We would like here to bring attention to a system in which most of these uncertainties are minimised: the deep subterranean environment. Contrary to what happens in epigean (surface) environments, the range of variables affecting a species in this environment is very limited. The humidity in the deep parts of a cave is always near the saturation point and the temperature is relatively constant through the day and year, and what is more interesting, it can be easily (though approximately) estimated from the mean annual temperature of the surface (Jeannel 1926, Poulson and White 1969, Juberthie and Decu 1994, Culver and Pipan 2009). To obtain a numerical estimation of this relationship, even if very crude, we compiled records of temperature inside 59 caves (28 from the North-eastern Iberian Peninsula, Sánchez-Fernández et al. 2016, and 31 from the western Alps, Mammola et al. 2017) and compared these values with those obtained from raster with the Mean Annual Temperature of the surface at 0.08 degree spatial resolution cells from WORLDCLIM version 1.3 (; Hijmans et al. 2005). We found that the temperature of the cave can be estimated with an average error of 1.90 °C using as only predictor the Mean Annual Temperature of the surface (r = 0.79, n = 59; p < 0.01; see Figure 1).

Figure 1. 

Relationship between the temperature inside the cave and the surface (Mean Annual Temperature (°C) of each pixel (0.08° cells).

Compared with epigean habitats, most of the environmental conditions are also virtually homogeneous through all possible microhabitats within the deepest parts of a cave system, so small-scale spatial heterogeneity and the possibility of behavioural adjustments, phenotypic plasticity or adaptive evolution are limited. Mammola and Isaia (2016) studied the environmental niche of a subterranean spider (Troglohyphantes vignai Brignoli, 1971) during a year, concluding that although some minimal spatial climatic variation was detected, neither temporal nor spatial variation of the niche of this species was found through the year. Finally, caves harbour comparatively simple biological communities (Racovitza 1907, Culver and Pipan 2009, Cardoso 2012), which minimizes the additional complexity of biological interactions. Most highly specialized cave species have also a well-defined distribution, as they show low mobility and extremely narrow geographical ranges, which minimizes sampling uncertainties. In summary, and unlike in surface environments, here the real and accurate environmental conditions that species experience are known.

However, there are not only advantages in this study system. Subterranean species violate a key assumption especially relevant for biogeogeographical research: compared with epigean species, they show low dispersal abilities (Rizzo et al. 2013, 2017). Thus, they cannot be expected to occupy most of their suitable habitat, which means that they are then not in equilibrium with climatic conditions (see Svenning and Skov 2005, Sánchez-Fernández et al. 2012). In other words, in addition to climate, other factors (such as biotic interactions or limited dispersal) are important shaping their distributions. This situation could compromise biogeographical studies, especially those that are exclusively supported by species distribution models used for epigean fauna (but see Mammola et al. 2017, Mammola and Leroy in press). However, in some situations this drawback could be seen as an opportunity, as i) their low mobility could also favour more accurate estimates of the climatic conditions that species experience, allowing to include past climates to estimate species climatic niches, as current records can in most cases be considered to reflect ancient distributions (Sánchez-Fernández et al. 2016), and ii) as for most of these species dispersal to more suitable locations is not an option, the only possibility to cope with climate change is to persist in situ, so they can be used to estimate the capability of species to persist when facing climatic fluctuations. As an example, in a recent study Sánchez-Fernández et al. (2016) used the subterranean habitat to illustrate how traditional approaches to estimate species fundamental niche and potential distributions do not work for poor dispersing species. They make also a weak-up call on this issue, as these same methods have been applied (and are still being regularly applied) to many species for which dispersal ability or thermal tolerance are not known, but that they are assumed to disperse freely without any limit, and to be perfectly adapted to the temperatures they experience with their current distribution. We thus encourage biogeographers and conservation biologist to work in this interesting ecosystem in order to provide accurate predictions of the response of biodiversity to climate change.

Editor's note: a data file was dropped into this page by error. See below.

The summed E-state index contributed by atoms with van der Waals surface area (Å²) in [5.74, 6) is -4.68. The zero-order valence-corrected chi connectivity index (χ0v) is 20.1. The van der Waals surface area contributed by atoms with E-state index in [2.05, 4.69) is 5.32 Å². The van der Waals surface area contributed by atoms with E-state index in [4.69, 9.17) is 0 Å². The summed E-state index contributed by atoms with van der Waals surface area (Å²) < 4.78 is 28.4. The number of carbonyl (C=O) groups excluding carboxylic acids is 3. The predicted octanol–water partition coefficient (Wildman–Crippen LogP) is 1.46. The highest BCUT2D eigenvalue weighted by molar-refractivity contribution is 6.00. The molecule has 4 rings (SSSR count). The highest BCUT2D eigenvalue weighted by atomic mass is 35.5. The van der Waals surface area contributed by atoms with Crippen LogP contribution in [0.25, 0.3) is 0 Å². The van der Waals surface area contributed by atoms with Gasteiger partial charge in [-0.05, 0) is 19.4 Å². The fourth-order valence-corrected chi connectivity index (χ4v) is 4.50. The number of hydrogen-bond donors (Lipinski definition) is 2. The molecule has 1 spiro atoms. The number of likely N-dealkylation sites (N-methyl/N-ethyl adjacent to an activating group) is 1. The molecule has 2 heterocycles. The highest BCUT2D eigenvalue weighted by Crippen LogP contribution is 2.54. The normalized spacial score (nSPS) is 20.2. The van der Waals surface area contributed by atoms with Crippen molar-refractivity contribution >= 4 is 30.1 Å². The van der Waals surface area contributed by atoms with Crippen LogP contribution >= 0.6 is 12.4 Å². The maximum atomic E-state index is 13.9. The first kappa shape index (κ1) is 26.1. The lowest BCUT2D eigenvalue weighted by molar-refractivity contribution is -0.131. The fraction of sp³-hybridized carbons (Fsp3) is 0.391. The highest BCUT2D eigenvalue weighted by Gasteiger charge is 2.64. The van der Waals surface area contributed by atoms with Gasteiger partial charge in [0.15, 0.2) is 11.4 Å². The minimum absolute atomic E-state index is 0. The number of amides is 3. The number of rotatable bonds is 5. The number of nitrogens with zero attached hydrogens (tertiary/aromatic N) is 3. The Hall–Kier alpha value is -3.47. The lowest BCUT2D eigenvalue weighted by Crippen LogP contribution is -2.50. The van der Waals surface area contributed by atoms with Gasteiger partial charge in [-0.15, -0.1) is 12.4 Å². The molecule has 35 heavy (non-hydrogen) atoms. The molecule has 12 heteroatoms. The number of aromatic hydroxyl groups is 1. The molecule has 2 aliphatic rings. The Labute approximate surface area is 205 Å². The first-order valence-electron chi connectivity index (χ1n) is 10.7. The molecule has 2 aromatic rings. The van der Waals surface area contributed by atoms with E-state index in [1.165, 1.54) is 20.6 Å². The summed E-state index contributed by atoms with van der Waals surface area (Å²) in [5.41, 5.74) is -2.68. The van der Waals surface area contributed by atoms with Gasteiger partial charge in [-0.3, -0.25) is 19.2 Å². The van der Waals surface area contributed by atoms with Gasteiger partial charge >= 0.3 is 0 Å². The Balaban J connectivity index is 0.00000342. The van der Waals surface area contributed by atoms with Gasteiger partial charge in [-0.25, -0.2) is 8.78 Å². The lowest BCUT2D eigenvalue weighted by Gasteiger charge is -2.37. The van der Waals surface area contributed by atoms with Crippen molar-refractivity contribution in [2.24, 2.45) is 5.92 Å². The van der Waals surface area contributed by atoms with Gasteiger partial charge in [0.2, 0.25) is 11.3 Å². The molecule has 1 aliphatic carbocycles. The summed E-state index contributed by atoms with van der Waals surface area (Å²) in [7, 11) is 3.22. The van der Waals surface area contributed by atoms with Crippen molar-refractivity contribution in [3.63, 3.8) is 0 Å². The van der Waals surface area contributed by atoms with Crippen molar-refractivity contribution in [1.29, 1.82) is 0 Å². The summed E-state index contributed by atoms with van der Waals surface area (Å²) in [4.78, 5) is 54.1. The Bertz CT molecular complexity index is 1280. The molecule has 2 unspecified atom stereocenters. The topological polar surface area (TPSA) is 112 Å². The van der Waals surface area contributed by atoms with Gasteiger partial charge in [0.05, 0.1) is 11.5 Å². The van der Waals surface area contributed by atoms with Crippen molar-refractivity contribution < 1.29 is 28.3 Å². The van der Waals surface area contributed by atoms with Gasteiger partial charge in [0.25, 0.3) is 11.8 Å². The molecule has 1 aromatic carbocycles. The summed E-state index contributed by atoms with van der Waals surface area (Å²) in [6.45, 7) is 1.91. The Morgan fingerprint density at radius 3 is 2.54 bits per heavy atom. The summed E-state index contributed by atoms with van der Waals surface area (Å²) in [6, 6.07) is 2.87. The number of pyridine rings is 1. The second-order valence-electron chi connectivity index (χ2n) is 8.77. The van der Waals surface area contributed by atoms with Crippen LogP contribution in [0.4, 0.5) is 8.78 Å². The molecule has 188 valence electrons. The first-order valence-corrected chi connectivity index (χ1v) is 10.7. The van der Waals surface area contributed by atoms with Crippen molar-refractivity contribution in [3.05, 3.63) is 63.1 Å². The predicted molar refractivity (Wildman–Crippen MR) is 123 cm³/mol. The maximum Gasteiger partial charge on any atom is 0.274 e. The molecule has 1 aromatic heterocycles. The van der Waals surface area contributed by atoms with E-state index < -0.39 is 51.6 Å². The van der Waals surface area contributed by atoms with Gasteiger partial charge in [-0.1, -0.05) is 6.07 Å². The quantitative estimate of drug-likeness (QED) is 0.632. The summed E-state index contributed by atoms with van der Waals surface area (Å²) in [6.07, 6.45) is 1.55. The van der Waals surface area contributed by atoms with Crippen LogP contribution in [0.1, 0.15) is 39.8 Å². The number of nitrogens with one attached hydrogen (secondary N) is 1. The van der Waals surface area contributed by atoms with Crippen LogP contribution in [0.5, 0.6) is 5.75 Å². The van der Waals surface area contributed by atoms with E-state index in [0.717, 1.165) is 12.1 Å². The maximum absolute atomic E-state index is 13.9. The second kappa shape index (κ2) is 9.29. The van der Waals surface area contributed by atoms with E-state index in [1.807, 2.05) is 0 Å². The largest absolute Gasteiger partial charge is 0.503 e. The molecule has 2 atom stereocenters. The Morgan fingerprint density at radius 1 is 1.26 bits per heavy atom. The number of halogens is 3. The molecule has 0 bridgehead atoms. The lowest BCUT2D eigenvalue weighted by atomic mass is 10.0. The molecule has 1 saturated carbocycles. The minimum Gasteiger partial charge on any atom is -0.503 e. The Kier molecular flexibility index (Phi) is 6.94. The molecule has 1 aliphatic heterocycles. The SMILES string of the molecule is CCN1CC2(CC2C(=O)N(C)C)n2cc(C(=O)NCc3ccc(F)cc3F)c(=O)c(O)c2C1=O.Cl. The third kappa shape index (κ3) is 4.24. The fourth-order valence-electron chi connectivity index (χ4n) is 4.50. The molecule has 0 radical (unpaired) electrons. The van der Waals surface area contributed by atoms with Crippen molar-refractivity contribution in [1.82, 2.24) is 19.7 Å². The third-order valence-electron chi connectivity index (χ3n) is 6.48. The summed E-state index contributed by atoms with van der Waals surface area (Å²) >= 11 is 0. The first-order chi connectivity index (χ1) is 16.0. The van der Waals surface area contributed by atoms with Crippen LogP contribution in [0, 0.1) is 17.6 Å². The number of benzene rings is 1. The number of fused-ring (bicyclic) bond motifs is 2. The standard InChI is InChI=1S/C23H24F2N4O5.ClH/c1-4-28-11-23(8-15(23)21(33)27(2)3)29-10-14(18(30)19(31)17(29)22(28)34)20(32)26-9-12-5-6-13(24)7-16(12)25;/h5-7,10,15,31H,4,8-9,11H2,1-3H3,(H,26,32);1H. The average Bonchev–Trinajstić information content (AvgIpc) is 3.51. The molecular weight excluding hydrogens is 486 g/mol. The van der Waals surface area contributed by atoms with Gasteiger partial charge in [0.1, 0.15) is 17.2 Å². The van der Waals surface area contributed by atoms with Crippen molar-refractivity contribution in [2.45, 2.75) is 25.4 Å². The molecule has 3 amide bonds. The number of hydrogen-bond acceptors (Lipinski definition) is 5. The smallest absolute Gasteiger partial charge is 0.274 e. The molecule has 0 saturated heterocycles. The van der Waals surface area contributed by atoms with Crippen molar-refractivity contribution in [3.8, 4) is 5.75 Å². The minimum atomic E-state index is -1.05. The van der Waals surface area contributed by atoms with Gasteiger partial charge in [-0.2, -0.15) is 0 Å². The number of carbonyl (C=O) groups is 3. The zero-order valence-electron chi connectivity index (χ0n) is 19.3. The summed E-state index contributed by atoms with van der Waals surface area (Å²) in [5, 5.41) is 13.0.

Besides, other than to exemplify general principles, subterranean fauna is certainly of interest and value on its own, since it represents an often neglected but substantial part of our natural heritage. Although there is a general lack of knowledge of most subterranean groups worldwide, Culver and Holsinger (1992) estimated that there may be a total of 50,000 to 100,000 obligate subterranean species, with a high level of endemism (Gibert and Deharveng 2002). It is not surprising that biologists have long been fascinated by the peculiarities of typical subterranean organisms (e.g. Darwin 1859, Racovitza 1907, Jeannel 1943), as they show morphological, physiological, and life-history adaptations reflecting severe environmental constraints which result in an invaluable resource for evolutionary studies (Juan et al. 2010, Rohner et al. 2013). Thus, it is worth to note the interest of subterranean biodiversity also from a conservationist perspective. However, and in sharp contrast to its relevance, in conservation programs subterranean biodiversity is usually either neglected or protection measures are recommended based on misconceptions on the subterranean environment and a most incomplete knowledge of the biology of their species.


DS-F was supported by a post-doctoral contract funded by Universidad de Castilla-La Mancha and the European Social Fund (ESF). This work was partly funded by two projects funded by the Spanish Ministry of Economy and Competitiveness (CGL2016-76995-P to DSF and CGL2016-76705-P to IR).